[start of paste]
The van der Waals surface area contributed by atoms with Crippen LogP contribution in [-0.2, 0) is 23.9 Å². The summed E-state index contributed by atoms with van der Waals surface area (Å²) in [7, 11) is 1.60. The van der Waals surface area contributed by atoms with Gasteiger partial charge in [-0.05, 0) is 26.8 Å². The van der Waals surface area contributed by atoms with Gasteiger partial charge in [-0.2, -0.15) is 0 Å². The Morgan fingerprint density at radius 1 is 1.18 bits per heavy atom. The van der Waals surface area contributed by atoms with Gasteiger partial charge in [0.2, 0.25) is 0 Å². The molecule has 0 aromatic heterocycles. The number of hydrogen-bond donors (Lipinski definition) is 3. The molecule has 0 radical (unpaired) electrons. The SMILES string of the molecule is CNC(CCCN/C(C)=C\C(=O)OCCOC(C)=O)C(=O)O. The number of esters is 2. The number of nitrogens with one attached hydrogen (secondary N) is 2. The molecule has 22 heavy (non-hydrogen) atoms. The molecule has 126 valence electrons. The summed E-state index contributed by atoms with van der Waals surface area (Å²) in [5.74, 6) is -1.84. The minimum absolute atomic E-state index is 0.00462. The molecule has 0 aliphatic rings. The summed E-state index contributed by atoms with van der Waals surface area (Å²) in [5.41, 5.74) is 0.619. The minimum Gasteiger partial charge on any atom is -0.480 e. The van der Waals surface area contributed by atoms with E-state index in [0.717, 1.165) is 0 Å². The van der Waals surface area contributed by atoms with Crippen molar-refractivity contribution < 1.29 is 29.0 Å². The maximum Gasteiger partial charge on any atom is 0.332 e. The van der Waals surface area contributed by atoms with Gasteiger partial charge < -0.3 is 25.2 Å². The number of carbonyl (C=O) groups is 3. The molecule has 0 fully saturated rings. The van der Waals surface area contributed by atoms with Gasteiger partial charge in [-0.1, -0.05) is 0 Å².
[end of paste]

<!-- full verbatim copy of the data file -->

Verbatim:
The van der Waals surface area contributed by atoms with Crippen LogP contribution in [-0.2, 0) is 23.9 Å². The summed E-state index contributed by atoms with van der Waals surface area (Å²) in [7, 11) is 1.60. The van der Waals surface area contributed by atoms with Gasteiger partial charge in [-0.05, 0) is 26.8 Å². The van der Waals surface area contributed by atoms with Gasteiger partial charge in [-0.2, -0.15) is 0 Å². The Morgan fingerprint density at radius 1 is 1.18 bits per heavy atom. The van der Waals surface area contributed by atoms with Gasteiger partial charge in [0.2, 0.25) is 0 Å². The molecule has 0 aromatic heterocycles. The number of hydrogen-bond donors (Lipinski definition) is 3. The molecule has 0 radical (unpaired) electrons. The SMILES string of the molecule is CNC(CCCN/C(C)=C\C(=O)OCCOC(C)=O)C(=O)O. The number of esters is 2. The number of nitrogens with one attached hydrogen (secondary N) is 2. The molecule has 22 heavy (non-hydrogen) atoms. The molecule has 126 valence electrons. The summed E-state index contributed by atoms with van der Waals surface area (Å²) in [5.74, 6) is -1.84. The minimum absolute atomic E-state index is 0.00462. The molecule has 0 aliphatic rings. The summed E-state index contributed by atoms with van der Waals surface area (Å²) in [5.41, 5.74) is 0.619. The minimum Gasteiger partial charge on any atom is -0.480 e. The van der Waals surface area contributed by atoms with E-state index in [0.717, 1.165) is 0 Å². The van der Waals surface area contributed by atoms with Crippen molar-refractivity contribution < 1.29 is 29.0 Å². The maximum Gasteiger partial charge on any atom is 0.332 e. The van der Waals surface area contributed by atoms with Gasteiger partial charge < -0.3 is 25.2 Å². The number of carbonyl (C=O) groups is 3. The molecule has 0 fully saturated rings. The van der Waals surface area contributed by atoms with Gasteiger partial charge in [-0.1, -0.05) is 0 Å².